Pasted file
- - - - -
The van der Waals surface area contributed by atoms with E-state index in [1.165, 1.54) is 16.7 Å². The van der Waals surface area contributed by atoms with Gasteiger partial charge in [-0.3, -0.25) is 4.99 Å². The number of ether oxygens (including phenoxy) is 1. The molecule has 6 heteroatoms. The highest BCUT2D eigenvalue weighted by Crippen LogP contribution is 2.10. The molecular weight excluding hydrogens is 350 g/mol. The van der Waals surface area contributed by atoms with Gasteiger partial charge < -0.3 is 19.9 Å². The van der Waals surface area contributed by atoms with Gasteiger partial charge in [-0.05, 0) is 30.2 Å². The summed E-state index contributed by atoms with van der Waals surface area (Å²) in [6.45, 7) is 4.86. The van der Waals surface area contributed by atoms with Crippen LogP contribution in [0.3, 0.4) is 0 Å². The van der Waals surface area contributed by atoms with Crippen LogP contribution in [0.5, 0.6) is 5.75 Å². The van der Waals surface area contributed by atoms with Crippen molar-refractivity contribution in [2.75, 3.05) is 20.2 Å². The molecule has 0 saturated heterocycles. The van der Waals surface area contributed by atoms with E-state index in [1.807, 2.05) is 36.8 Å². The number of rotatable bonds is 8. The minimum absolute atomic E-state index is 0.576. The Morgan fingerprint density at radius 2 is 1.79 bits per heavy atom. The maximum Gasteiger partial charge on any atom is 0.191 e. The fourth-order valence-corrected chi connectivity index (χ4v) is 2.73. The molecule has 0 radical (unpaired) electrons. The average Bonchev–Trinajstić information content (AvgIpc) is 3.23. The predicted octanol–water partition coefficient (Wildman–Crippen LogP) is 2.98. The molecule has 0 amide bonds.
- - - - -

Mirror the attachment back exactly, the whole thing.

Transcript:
The van der Waals surface area contributed by atoms with E-state index in [1.165, 1.54) is 16.7 Å². The van der Waals surface area contributed by atoms with Gasteiger partial charge in [-0.3, -0.25) is 4.99 Å². The number of ether oxygens (including phenoxy) is 1. The molecule has 6 heteroatoms. The highest BCUT2D eigenvalue weighted by Crippen LogP contribution is 2.10. The molecular weight excluding hydrogens is 350 g/mol. The van der Waals surface area contributed by atoms with Gasteiger partial charge < -0.3 is 19.9 Å². The van der Waals surface area contributed by atoms with Gasteiger partial charge in [-0.05, 0) is 30.2 Å². The summed E-state index contributed by atoms with van der Waals surface area (Å²) in [6.45, 7) is 4.86. The van der Waals surface area contributed by atoms with Crippen LogP contribution in [0.3, 0.4) is 0 Å². The van der Waals surface area contributed by atoms with Crippen LogP contribution in [0.5, 0.6) is 5.75 Å². The van der Waals surface area contributed by atoms with Crippen molar-refractivity contribution in [2.75, 3.05) is 20.2 Å². The molecule has 0 saturated heterocycles. The van der Waals surface area contributed by atoms with E-state index in [1.807, 2.05) is 36.8 Å². The number of rotatable bonds is 8. The minimum absolute atomic E-state index is 0.576. The Morgan fingerprint density at radius 2 is 1.79 bits per heavy atom. The maximum Gasteiger partial charge on any atom is 0.191 e. The fourth-order valence-corrected chi connectivity index (χ4v) is 2.73. The molecule has 0 radical (unpaired) electrons. The average Bonchev–Trinajstić information content (AvgIpc) is 3.23. The predicted octanol–water partition coefficient (Wildman–Crippen LogP) is 2.98. The molecule has 0 amide bonds.